Remarks With President Hu Jintao of China During a Roundtable Discussion With American and Chinese Business Leaders
President Obama. Well, first of all, thanks to all of you for joining, both American and Chinese business leaders.
President Hu and I have had some excellent discussions, both last night in a smaller dinner and then this morning with our respective teams. But we very much believe that in order for the U.S.-China relationship to deepen and to grow, that it can't just be a matter of government-to-government contacts.
And there has been no sector of our societies that have been stronger proponents of U.S.-China relations than the business sector. And so I'm very pleased that we have some of America's top businesses here. Many of them have a longstanding relationship with China, have been selling American goods, promoting American services in China. And they, I think, can testify to the benefits that the United States obtains from strong relations with China.
We've got some Chinese business leaders here who I know are already doing business in the United States, making investments in the United States, engaging in joint ventures in the United States, and helping grow the economy here in the United States. I know they're interested in finding ways that they can expand their activities in the United States.
And so I think our goal here today was to make sure that we break out of the old stereotypes that somehow China is simply taking manufacturing jobs and taking advantage of low wages; the U.S. is importing cheap goods and thereby having cheaper products, but also putting strains on our employment base. The relationship is much more complex than that, and it has much more potential than that.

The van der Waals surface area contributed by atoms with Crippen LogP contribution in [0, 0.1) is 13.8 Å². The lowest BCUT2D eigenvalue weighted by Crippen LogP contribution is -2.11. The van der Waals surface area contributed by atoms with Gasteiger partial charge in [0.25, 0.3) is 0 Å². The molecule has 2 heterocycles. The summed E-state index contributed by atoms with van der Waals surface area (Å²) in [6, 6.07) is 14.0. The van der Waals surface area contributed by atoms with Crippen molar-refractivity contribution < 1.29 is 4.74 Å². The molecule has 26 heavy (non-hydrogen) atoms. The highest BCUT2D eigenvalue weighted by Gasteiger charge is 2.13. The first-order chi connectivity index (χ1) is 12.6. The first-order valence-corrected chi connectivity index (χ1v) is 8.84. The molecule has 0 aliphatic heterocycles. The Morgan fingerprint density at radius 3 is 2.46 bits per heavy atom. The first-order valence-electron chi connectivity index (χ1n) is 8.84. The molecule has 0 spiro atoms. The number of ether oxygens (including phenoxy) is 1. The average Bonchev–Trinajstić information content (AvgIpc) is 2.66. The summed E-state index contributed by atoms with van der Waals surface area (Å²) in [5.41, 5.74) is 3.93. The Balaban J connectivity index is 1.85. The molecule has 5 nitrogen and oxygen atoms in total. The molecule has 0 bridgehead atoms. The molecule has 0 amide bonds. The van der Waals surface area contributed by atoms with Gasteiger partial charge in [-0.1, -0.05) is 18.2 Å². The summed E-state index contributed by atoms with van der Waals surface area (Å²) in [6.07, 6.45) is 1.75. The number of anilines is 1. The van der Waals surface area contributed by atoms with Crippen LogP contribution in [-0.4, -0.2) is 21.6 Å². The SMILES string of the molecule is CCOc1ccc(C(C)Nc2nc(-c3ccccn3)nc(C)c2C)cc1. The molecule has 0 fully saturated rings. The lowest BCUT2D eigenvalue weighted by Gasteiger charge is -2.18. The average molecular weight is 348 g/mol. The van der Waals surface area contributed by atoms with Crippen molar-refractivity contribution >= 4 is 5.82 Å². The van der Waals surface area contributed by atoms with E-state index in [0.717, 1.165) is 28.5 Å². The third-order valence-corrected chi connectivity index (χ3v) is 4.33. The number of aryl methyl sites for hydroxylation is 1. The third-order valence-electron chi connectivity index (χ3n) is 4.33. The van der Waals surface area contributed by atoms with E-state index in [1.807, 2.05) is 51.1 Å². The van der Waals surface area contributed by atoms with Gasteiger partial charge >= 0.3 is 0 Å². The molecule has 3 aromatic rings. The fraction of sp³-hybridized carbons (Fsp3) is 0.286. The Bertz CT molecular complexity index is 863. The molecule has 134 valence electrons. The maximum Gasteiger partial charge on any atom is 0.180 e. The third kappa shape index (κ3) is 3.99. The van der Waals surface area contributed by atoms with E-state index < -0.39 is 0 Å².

China is one of the top markets for American exports. We're now exporting more than $100 billion a year in goods and services to China, and that supports about half a million American jobs, from manufacturing to agriculture. And in fact, our exports to China are growing nearly twice as fast as our exports to the rest of the world.
Of course, here in the United States, we've got one of the most open economies in the world, and that makes us a top destination for Chinese exports, but also Chinese investment.
It is important, I think, to note that even with China's enormous population, the United States still does more trade with Europe than it does with China. That, I think, gives an indication of the amount of progress that can be made if we are consulting with each other, if we are hearing specifically from businesses in terms of how we can ease some of the frictions that exist in our trading relationship.
And so my hope is that today, in the brief time that we have, we'll be able to hear some concrete ideas about how we make sure that fair--that trade is fair, that there's a level playing field; how can we protect intellectual property; how can we promote innovation; how can both of our governments remove barriers to trade and barriers to job creation.
And with China's growing middle class, I believe that, over the coming years, we can more than double our exports to China and create more jobs here in the United States. And I'm sure that Chinese business leaders see enormous opportunities here as well.
So with that, I'd like to just turn it over briefly to President Hu, and then maybe we can hear from some of the leaders around the table.
President Hu. Business leaders, today it gives me a great pleasure to be here with President Obama and meet with you business leaders.
All of you around this table and your companies are leading performers of the two countries. You have not only made positive contribution to the economic growth of your respective countries, but also to China-U.S. relations.